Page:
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There are some clouds on the horizon of a new year
By Gary Truitt
Brownfield
Here we stand at the beginning of a new year, a fresh start, 365 days full of possibilities, and only 51 more columns to write. At this time of year, most of us get nostalgic for the year just past and optimistic about the year ahead.

How easy it is to let the frustrations and disappointments of the year just past fade into foggy memory while blissfully overlooking the obstacles and challenges of the year in our haze of cheerful expectation. So let me be the first to burst your bubble and allow reality to come flooding into your New Year revelry.

Here are a few of the things that will make 2006 just as big a pain in the neck as 2005.

The Farm Bill
If you are already sick of hearing about the Farm Bill, talking about the Farm Bill, or attending listening sessions about the Farm Bill, then grab the Pepto-Bismol because there will be a lot more coming in 2006. The USDA has completed their nationwide tour of listening sessions, which produced enough testimony to fill a Smithfield farm manure lagoon. Now it is time for Congress to begin their tour.

Members of the House and Senate Ag committees are planning field hearings to “take input” from local people on the future of US farm policy. These meetings will produce another manure pit full of testimony that will be forgotten when the backroom wheeling and dealing takes place in 2007.

At present there are two schools of thought on what the new Farm Bill will look like. One group, and this includes USDA Secretary Johanns, believes the next Farm Bill will be significantly different. They believe the new bill will focus less on commodity price support programs and distribute more federal money to more farmers.

The second group, and this includes Indiana Senator Richard Lugar, believe the new bill will look very much like the old bill with very little change in how farm program payments are distributed. There is a third group that does not much care what is in the Farm Bill and wishes the government would keep its big fat nose out of farming.

The livestock industry
The livestock industry will find itself pulled into the Farm Bill debate. Unlike bills of the past, this bill may actually have a livestock title that covers such things as animal ID, Country of Origin Labeling, mandatory price reporting, BSE testing, Avian Flu prevention, and more.

This year feedlot operators and brood cow producers will find out what it is like to get market prices they have only seen in their wildest dreams. As the Asian beef market moves slowly toward normal, prices will likely reach levels never before seen.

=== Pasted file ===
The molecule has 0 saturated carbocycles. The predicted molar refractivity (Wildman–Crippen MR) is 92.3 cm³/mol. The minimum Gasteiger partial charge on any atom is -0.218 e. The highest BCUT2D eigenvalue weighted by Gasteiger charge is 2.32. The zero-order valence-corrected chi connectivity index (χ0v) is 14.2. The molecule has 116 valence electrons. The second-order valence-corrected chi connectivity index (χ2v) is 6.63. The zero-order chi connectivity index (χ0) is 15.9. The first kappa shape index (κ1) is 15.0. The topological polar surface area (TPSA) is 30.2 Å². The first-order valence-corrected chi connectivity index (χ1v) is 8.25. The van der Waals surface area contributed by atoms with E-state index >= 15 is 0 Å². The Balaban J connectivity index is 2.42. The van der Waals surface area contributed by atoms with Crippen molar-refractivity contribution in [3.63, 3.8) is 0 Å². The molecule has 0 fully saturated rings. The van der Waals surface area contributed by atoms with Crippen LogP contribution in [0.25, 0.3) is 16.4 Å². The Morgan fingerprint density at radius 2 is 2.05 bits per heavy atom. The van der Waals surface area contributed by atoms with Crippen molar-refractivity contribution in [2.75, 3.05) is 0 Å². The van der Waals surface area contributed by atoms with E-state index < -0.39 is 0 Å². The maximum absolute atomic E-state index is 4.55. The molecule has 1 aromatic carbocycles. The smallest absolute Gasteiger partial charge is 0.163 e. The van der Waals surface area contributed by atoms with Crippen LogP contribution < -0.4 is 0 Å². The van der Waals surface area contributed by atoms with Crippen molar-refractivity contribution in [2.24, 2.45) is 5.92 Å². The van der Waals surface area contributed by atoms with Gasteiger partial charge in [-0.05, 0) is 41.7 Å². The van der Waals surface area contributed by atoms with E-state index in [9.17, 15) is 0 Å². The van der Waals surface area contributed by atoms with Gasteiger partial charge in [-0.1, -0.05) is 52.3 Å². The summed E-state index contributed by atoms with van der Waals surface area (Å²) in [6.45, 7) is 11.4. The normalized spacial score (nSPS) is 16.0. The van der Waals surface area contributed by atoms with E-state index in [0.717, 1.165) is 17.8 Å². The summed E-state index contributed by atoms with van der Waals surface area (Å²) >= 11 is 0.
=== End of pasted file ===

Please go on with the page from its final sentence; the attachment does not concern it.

Renewable fuels
The new year will see a continuation of the growth of the ethanol and biodiesel industries. Ethanol plants will continue to pop up like Starbucks in cornfields across the Midwest.

As fuel prices skyrocket this spring, look for state and federal lawmakers to enact more tax credits and mandates to support alternative energy. The new regulations on diesel fuel that go into effect this month have the potential to significantly increase the demand for bio-diesel. Ethanol production will continue to increase, but automakers’ willingness to produce flex fuel vehicles and the public’s willingness to buy E-85 remain unknowns.

WTO
This year the WTO trade talks will either succeed or collapse in failure. Unfortunately, before it does either, we will be subjected to a year of pontificating, positioning, and posturing by overfed and under worked trade ministers. My hope is that one day all the members of the WTO will agree on one thing, to kick France out of the WTO.

Fashion
I see no new fashion statements being made by farmers, but the fashion industry will make green the in color. Robert Kennedy Jr., the radical nutcase who formed the anti-pork group Waterkeepers, has signed a deal to be a model and spokesperson for Gant brand sportswear.

Kennedy has allowed the Swedish-based high-end clothing manufacturer to use his name and likeness in exchange for a large financial contribution to this radical environmental organization.

According to Advertising Age, it is a growing trend to have high-profile celebrities agree to work for clothing lines to benefit their pet causes. This might lead to more environmentally correct clothing, perhaps Orlando Bloom sporting a soybean suit or Jennifer Anniston modeling a grass skirt. Maybe 2006 won’t be all bad.

Published in the January 4, 2006 issue of Farm World.

1/4/2006